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Georgia Estate Law & Asset Protection: Your College-Bound 18-Year-Old Needs Two Important Legal Documents

Georgia estate law and college age students

When most of us think about Georgia estate law, we don’t think about our older college-age teens.

Georgia estate law and your college students…

Sending a teenager off to college oftenhapps with a healthy mixture of emotions that include excitement and slight trepidation. It’s normal for both the parents and the child to experience these emotions.

Are you sending your teenager off to college for the first time? If they are 18 or older, you’ll want to make sure they have two important legal documents. These are documents they’ll give to the university. They give you rights you’re likely not ready to give up at this point in your child’s life.

The first document is a Health Care Power of Attorney (HCPOA). The second is a Financial Power of Attorney (FPOA).

Parents Don’t Think About Losing Their Rights To Important Information

Most parents don’t consider the full implications that comes with being considered an adult at the age of 18. Especially when you’re footing the bill for college expenses. You see, once 18, your child is considered an adult for certain purposes in most states, and the Health Insurance Portability and Accountability Act (HIPAA) and other privacy laws prevent a parent from automatically having the right to check grades, receive tuition bills or obtain information regarding your child’s healthcare. This is why a student must give explicit permission through a Power of Attorney form to ensure their parents’ access to health, financial and educational information.

If You Want Access To Your Child’s Medical Records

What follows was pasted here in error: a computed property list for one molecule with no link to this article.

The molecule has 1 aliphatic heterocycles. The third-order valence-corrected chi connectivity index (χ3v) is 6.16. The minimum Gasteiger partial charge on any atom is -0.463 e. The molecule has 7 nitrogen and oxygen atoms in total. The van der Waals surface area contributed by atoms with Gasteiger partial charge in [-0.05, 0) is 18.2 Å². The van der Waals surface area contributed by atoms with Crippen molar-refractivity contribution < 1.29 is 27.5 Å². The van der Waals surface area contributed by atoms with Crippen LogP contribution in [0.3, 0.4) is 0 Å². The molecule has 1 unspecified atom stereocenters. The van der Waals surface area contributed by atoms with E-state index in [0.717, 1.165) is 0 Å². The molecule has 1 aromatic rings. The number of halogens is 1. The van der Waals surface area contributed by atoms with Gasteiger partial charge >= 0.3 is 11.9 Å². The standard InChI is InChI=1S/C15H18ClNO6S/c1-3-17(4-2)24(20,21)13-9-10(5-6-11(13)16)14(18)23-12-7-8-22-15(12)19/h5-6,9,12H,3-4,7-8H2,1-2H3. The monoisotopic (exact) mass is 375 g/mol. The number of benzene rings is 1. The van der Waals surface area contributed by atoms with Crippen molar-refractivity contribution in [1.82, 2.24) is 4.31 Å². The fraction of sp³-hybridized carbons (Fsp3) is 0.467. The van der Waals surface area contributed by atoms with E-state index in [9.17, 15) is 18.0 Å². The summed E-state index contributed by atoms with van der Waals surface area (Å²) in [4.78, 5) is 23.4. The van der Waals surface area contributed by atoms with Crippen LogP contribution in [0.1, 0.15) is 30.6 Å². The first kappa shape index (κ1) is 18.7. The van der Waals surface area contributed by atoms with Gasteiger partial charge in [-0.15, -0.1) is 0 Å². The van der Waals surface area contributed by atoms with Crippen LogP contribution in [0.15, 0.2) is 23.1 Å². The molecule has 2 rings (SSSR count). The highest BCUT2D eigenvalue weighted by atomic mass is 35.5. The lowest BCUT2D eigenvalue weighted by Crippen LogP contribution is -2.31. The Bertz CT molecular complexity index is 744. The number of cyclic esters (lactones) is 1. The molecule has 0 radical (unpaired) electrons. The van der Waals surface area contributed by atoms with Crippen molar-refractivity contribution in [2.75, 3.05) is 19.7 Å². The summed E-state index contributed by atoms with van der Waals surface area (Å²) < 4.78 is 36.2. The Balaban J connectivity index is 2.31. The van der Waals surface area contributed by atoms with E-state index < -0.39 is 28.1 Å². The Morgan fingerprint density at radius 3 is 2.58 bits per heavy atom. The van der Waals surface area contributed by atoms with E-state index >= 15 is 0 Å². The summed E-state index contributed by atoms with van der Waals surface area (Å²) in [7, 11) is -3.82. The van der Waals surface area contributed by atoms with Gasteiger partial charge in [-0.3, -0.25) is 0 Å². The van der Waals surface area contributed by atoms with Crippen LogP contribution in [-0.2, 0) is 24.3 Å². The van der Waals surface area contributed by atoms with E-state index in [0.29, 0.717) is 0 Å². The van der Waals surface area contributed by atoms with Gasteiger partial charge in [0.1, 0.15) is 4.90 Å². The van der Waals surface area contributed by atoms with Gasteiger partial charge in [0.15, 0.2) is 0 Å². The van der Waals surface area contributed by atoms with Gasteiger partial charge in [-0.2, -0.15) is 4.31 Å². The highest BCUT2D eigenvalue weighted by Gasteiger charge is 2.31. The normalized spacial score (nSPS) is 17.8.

It is important to make sure that you have access to your child’s medical records. This is particularly true when your child is too busy with schoolwork to take care of follow up health care items, such as transferring files or requesting copies of x-rays to at-home doctors. This is why you need to have your child sign a Health Care Power of Attorney. As an example, without a HCPOA, if your child were to become ill while away at college and goes into a residential treatment program, you would not be entitled to know even the most basic information that every parent feels they have a right to know – such as confirmation that your child is receiving care at the facility, much less the specific care being provided.

If You Want Access To Your Child’s Bank Account And Their Grades

In addition to a Health Care Power of Attorney, your 18-year-old child should execute a Financial Power of Attorney. Without it, even though a parent may be a child’s sole source of support, a parent has no right to access a college age child’s bank account or receive a copy of your child’s grades. While your child is at school, you may need a Financial Power of Attorney that allows you to manage student loans, investment accounts and other fiscal matters.

When It Comes to Georgia Estate Law, Don’t Let Your College Students Leave Home Without These Important Legal Documents

Before sending your kid off to college, let us make sure you have the correct HCPOA and FPOA forms that will allow you to help your child should the need arise. Give my office a call at 404-370-0696 and let’s put that extra layer of protection in place that will make you and your child feel a greater sense of confidence as they take this first step and embark on their life’s journey.


Looking to find an experienced estate lawyer in the Georgia area who is skilled in asset protection and estate plan preparation? Shannon Pawley is an attorney in Georgia with expertise in estate planning and asset protection. Shannon can provide assistance with creating an estate plan to include making a will and how to establish a trust properly. If you have questions about asset protection or questions about making an estate plan, reach out to Shannon and she will be glad to help answer all the estate planning questions you might have!

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